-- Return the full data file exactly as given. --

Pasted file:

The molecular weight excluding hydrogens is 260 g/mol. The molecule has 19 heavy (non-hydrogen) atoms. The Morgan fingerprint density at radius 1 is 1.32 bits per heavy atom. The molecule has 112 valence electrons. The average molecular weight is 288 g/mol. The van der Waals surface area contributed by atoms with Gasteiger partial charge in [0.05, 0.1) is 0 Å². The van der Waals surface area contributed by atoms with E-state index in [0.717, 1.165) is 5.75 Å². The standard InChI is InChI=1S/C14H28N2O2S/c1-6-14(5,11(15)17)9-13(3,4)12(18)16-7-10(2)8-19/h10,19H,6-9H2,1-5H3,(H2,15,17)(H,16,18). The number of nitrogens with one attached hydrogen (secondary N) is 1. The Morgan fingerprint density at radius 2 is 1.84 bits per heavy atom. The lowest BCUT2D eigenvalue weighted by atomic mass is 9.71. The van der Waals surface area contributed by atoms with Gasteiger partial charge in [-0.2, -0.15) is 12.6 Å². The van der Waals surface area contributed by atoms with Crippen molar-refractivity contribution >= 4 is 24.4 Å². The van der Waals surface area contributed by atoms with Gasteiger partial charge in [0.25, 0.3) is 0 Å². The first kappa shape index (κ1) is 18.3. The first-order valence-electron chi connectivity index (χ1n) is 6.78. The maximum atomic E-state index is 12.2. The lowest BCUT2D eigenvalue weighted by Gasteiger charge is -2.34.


The molecular weight excluding hydrogens is 260 g/mol. The molecule has 19 heavy (non-hydrogen) atoms. The Morgan fingerprint density at radius 1 is 1.32 bits per heavy atom. The molecule has 112 valence electrons. The average molecular weight is 288 g/mol. The van der Waals surface area contributed by atoms with Gasteiger partial charge in [0.05, 0.1) is 0 Å². The van der Waals surface area contributed by atoms with E-state index in [0.717, 1.165) is 5.75 Å². The standard InChI is InChI=1S/C14H28N2O2S/c1-6-14(5,11(15)17)9-13(3,4)12(18)16-7-10(2)8-19/h10,19H,6-9H2,1-5H3,(H2,15,17)(H,16,18). The number of nitrogens with one attached hydrogen (secondary N) is 1. The Morgan fingerprint density at radius 2 is 1.84 bits per heavy atom. The lowest BCUT2D eigenvalue weighted by atomic mass is 9.71. The van der Waals surface area contributed by atoms with Gasteiger partial charge in [-0.2, -0.15) is 12.6 Å². The van der Waals surface area contributed by atoms with Crippen molar-refractivity contribution >= 4 is 24.4 Å². The van der Waals surface area contributed by atoms with Gasteiger partial charge in [0.25, 0.3) is 0 Å². The first kappa shape index (κ1) is 18.3. The first-order valence-electron chi connectivity index (χ1n) is 6.78. The maximum atomic E-state index is 12.2. The lowest BCUT2D eigenvalue weighted by Gasteiger charge is -2.34.